By Barbara Ortutay
All major social media platforms do poorly at protecting LGBTQ+ users from hate speech and harassment — especially those who are transgender, non-binary or gender non-conforming, the advocacy group GLAAD said Thursday. But Twitter is the worst.
In its annual Social Media Safety Index, GLAAD gave Facebook, Instagram, TikTok, YouTube and Twitter low or failing scores, saying the platforms don't do enough to keep their users safe. That said, most improved from a year ago.
Twitter, which was acquired by Tesla CEO Elon Musk last October, was the only exception. GLAAD's scorecard called it “the most dangerous platform for LGBTQ people" and the only one that saw its scores decline from last year — to 33% from 45% a year ago.
Twitter‘s communications staff was eradicated after Musk took over the company and for months inquiries to the press office have been answered only with an automated reply of a poop emoji, as was the case when The Associated Press reached out to the company for comment.
LGBTQ+ advocates have long warned that online hate and harassment can lead to violence offline. But even when it does not, online abuse can take a toll on a person's mental health.
“There isn’t a week that goes by that we don’t have a doxxing situation for somebody in our community that we have to come in and help them stop it and stop the hate, stop the vitriol and stop the attacks,” said GLAAD CEO and President Sarah Kate Ellis referring to the malicious practice that involves gathering private or identifying information and releasing it online without the person’s permission, usually in an attempt to harass, threaten, shame or exact revenge. “It’s really been amped up to a level that we’ve never seen before."
On Twitter, attacks on LGBTQ+ users have increased substantially since Elon Musk took over the company last fall, according to multiple advocacy groups.
A big part of the reason is the drastic staffing cuts Musk has enacted since his takeover — there are simply not enough content moderators to handle the flood of problematic tweets that range from hate speech to graphic material and harassment. Musk has also said he views Twitter’s previous policies were too restricting.
In April, for instance, Twitter quietly removed a policy against the “targeted misgendering or deadnaming of transgender individuals, raising concerns that the platform is becoming less safe for marginalized groups. Musk has also repeatedly engaged with far-right figures and pushed misinformation to his 143 million followers.
Twitter, as part of the same retooling of its site policies, also changed how it responds to tweets that violate its rules. While in the past, offending tweets were removed, the company now says it will sometimes restrict a tweet instead of removing it from the platform altogether.
“Twitter is largely a cesspool now. You can’t post without getting attacked. There’s no room for conversation. It is just about hand-to-hand combat,” Ellis said. “And that’s what it is. It’s like backyard dogfights."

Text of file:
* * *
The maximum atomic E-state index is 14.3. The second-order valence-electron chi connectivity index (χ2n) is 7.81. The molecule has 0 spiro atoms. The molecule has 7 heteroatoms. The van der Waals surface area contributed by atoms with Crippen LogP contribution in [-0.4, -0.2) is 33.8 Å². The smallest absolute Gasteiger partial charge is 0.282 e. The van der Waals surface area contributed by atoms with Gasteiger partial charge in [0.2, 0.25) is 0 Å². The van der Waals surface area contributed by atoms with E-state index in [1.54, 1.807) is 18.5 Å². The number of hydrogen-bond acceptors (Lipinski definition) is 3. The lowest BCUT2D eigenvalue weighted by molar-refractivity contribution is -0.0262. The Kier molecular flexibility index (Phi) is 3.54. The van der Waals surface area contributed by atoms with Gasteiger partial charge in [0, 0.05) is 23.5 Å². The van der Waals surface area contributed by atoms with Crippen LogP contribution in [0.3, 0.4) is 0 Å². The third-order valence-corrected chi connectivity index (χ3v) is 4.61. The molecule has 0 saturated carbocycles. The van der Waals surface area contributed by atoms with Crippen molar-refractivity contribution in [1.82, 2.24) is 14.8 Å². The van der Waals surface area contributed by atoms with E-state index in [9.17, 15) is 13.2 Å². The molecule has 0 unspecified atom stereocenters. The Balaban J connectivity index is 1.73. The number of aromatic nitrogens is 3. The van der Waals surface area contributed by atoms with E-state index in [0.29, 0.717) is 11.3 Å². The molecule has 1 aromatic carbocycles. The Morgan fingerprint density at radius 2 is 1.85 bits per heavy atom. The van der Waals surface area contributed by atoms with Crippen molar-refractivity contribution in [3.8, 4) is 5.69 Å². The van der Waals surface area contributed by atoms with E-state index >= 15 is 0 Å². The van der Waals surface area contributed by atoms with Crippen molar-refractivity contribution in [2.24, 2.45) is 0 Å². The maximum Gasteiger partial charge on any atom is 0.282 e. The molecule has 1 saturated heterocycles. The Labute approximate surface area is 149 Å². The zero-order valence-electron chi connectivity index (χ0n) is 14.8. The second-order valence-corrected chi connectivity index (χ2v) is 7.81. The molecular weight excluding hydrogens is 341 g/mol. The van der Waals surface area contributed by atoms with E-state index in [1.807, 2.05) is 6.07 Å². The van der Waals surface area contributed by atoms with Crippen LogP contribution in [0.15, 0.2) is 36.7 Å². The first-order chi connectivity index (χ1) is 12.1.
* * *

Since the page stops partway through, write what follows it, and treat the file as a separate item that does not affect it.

Ellis lamented that before the takeover, Twitter was a "leader" among major social media platforms when it comes to protecting LGBTQ+ users.
Meta, which owns Facebook and Instagram, saw a 15 percentage point score increase for both its platforms, to 61% and 63%, respectively. GLAAD's index measures 12 LGBTQ+-specific indicators, such as explicit protections from hate and harassment for LGBTQ+ users, offering gender pronoun options on profiles, and prohibiting advertising that could be harmful or discriminatory to LGBTQ+people.
While Meta has improved and has strong policies in place, GLAAD says the company does not consistently enforce them. For instance, the group says for many abusive posts that it reports, Meta will send an automated response stating that due to the high volume of reports it receives, it is not able to review the post.
Meta said in a prepared statement that it works with “civil society organizations around the world in our work to design policies and create tools that foster a safe online environment," including getting input from LGBTQ+ safety and advocacy organizations.
TikTok, which saw its score increase by 14 points to 57%, said it is “proud to have strong policies aimed at protecting LGBTQ+ individuals from harassment and hate speech, including misgendering and deadnaming, and we’re always looking to strengthen our approach, informed both by our community and the advice of experts, such as GLAAD.”
Google's YouTube, meanwhile, scored 54%, up nine points from 2022.
“Our policies prohibit content that promotes violence or hatred against members of the LGBTQ+ community. Over the last few years, we’ve made significant progress in our ability to quickly remove this content from our platform and prominently surface authoritative sources in search results and recommendations,” said spokesperson Jack Malon.
Musk, in tweets and public statements, has repeatedly said he supports freedom of speech and calls himself a “free speech absolutist” who wants to turn Twitter into a “ digital town square ” where people with differing views can debate freely. The company's newly installed CEO, Linda Yaccarino, also tweeted recently that “you should have the freedom to speak your mind. We all should.”
But GLAAD and other organizations advocating for marginalized groups note that unfettered freedom for one group can infringe on the free speech of others.
“Freedom of speech does not mean I get to, you know, bully and harass people relentlessly,” said Jenni Olson, GLAAD's director of social media safety. “And that is why companies have hate speech policies, because ... if someone is bullying and harassing me that actually means that I don’t have freedom of speech because I’m afraid to say anything.”